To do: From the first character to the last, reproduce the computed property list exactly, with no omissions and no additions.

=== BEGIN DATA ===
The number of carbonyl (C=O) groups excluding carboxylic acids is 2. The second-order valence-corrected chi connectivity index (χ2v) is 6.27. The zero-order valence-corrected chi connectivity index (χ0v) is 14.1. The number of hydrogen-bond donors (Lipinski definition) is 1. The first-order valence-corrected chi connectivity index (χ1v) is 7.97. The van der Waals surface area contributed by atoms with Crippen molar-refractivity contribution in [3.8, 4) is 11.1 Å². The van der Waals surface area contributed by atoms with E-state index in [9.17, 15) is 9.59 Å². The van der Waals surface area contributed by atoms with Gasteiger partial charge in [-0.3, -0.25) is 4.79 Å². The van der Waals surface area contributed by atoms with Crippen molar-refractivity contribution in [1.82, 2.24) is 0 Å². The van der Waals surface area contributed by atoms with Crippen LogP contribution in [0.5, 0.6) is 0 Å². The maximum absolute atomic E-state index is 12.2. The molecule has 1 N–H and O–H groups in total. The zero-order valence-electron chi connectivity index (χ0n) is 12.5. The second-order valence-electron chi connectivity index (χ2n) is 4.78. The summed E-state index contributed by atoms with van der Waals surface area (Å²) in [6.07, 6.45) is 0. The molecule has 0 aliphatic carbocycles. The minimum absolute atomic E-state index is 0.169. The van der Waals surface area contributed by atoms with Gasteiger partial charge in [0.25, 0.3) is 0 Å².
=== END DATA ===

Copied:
The number of carbonyl (C=O) groups excluding carboxylic acids is 2. The second-order valence-corrected chi connectivity index (χ2v) is 6.27. The zero-order valence-corrected chi connectivity index (χ0v) is 14.1. The number of hydrogen-bond donors (Lipinski definition) is 1. The first-order valence-corrected chi connectivity index (χ1v) is 7.97. The van der Waals surface area contributed by atoms with Crippen molar-refractivity contribution in [3.8, 4) is 11.1 Å². The van der Waals surface area contributed by atoms with E-state index in [9.17, 15) is 9.59 Å². The van der Waals surface area contributed by atoms with Gasteiger partial charge in [-0.3, -0.25) is 4.79 Å². The van der Waals surface area contributed by atoms with Crippen molar-refractivity contribution in [1.82, 2.24) is 0 Å². The van der Waals surface area contributed by atoms with Crippen LogP contribution in [0.5, 0.6) is 0 Å². The maximum absolute atomic E-state index is 12.2. The molecule has 1 N–H and O–H groups in total. The zero-order valence-electron chi connectivity index (χ0n) is 12.5. The second-order valence-electron chi connectivity index (χ2n) is 4.78. The summed E-state index contributed by atoms with van der Waals surface area (Å²) in [6.07, 6.45) is 0. The molecule has 0 aliphatic carbocycles. The minimum absolute atomic E-state index is 0.169. The van der Waals surface area contributed by atoms with Gasteiger partial charge in [0.25, 0.3) is 0 Å².